Wednesday, May 27, 2009

Discovering Melancholy

Lately the writings of George H. Morrison have been a much-needed remedy for the temporary afflications that my melancholy spirit experiences.

Here's a devotional that ministered to me recently:


“Why art thou cast down, O my soul?” - Psalm 43:5

It is one source of the eternal freshness of the Psalms that they tell the story of a struggling soul. They open a window on to that battlefield with which no other battle can be compared—the moral struggle of the individual with himself. And it is well that that story should be told in poetry, for there is nothing like poetry for describing battles. There is a rich suggestiveness in poetry, a rush of emotion, an enthusiasm that catches and conveys the excitement of the field. The dullest war correspondent grows poetical, his words become colored, vivid, picturesque, when he narrates the actions in the war. It was right, then, that for this warfare of the soul we should have the strong music of the Psalms.

Now as we read that story of the psalmist’s struggle, one of the first things to arrest us is the likeness of that battle to our own. Ages have fled, and everything is different since the shepherd-king poured out his heart in melody. And yet his failures and his hopes are so like ours, he might have been shepherding and reigning yesterday. We are so apt to think we fight alone. We are so prone to think there never was a life so weak, so ragged, so full of a dull gnawing, as ours. We are so ready to believe that we have suffered more than any heart that ever loved and lost. And then God opens up the heart of David, and we see its failures and we hear its cries, and the sense of loneliness at least is gone. He prayed as we have prayed. He fell as we have fallen. He rose and started again as we have done. He was disheartened, and so are we.

Speaking of disheartenment, there is one temperament that is peculiarly exposed to that temptation. It is that of the eager and sensitive and earnest soul. If you are never in earnest about anything, you may escape disheartening altogether. To be disheartened is a kind of price we pay for having a glimpse at the heavens now and then.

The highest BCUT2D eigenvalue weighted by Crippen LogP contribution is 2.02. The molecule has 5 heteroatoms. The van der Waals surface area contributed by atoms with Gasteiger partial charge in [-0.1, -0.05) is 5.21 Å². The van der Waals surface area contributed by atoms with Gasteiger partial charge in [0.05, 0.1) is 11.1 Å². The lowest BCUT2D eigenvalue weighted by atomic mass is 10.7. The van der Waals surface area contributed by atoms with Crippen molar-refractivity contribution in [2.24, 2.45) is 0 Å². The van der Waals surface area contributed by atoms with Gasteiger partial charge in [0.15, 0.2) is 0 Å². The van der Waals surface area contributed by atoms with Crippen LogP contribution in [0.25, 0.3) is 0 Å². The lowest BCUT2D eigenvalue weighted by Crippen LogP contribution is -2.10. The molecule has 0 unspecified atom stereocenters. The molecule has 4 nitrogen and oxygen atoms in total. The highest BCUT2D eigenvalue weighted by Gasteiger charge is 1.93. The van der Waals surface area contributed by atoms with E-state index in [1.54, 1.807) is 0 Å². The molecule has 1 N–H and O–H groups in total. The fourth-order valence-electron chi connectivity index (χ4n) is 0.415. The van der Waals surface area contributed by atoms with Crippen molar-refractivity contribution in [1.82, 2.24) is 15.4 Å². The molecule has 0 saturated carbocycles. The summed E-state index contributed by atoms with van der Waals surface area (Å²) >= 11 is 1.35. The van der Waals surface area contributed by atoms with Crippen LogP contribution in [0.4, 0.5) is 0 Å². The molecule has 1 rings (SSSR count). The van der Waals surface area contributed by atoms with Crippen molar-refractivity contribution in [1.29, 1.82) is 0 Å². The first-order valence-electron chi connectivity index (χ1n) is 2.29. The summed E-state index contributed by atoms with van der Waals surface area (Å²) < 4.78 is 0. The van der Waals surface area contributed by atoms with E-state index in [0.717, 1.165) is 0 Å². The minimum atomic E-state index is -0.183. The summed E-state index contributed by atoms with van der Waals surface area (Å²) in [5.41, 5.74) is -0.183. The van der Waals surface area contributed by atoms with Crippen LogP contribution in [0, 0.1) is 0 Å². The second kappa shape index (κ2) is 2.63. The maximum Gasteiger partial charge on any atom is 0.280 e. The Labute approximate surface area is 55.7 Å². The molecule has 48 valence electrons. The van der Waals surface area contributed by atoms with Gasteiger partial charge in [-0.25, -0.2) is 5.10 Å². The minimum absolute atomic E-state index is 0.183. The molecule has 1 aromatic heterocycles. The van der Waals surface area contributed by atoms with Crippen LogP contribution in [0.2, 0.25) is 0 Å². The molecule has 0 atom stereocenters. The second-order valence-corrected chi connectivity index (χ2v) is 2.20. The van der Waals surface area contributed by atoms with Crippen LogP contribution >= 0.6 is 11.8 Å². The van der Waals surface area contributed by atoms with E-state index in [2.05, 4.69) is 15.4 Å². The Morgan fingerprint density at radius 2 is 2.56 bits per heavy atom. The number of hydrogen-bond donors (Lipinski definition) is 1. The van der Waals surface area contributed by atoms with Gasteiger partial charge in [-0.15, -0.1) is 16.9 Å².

“The mark of rank in nature is capacity for pain;And the anguish of the singer makes the sweetness of the strain.”

So the dull pain of being disheartened now and then is the other side of man’s capacity for enthusiasm. Give me a flood-tide and I shall expect an ebb. Give me an earnest, daring, generous, loyal heart, and I shall know where to discover melancholy.

-George H. Morrison - Devotional Sermons

Sunday, May 24, 2009

Taking a Chance

Our friend Chance Faulkner has been hanging out with our sons Matthew and Nathan lately. Chance is a great young man with a heart for God and for missions.

He is a member of the youth group at our church and is planning on serving the Lord overseas in the near future. He just returned from a trip to the UK with his high school rugby team.

Thanks for making a difference, Chance! He is pictured here with Nathan. Chance on the left, Nathan on the right!

Thursday, May 21, 2009

Profiling a Friend

I've always been intrigued by Victoria Gaines' (Vicki) profile of herself on her Windows To My Soul blog. My heart resonates with hers as I read her caricature of herself. In many ways her profile parallels mine although I'm sure she was a better nurse than I "wasn't."

Be sure to visit Windows To My Soul often.

Here's that profile: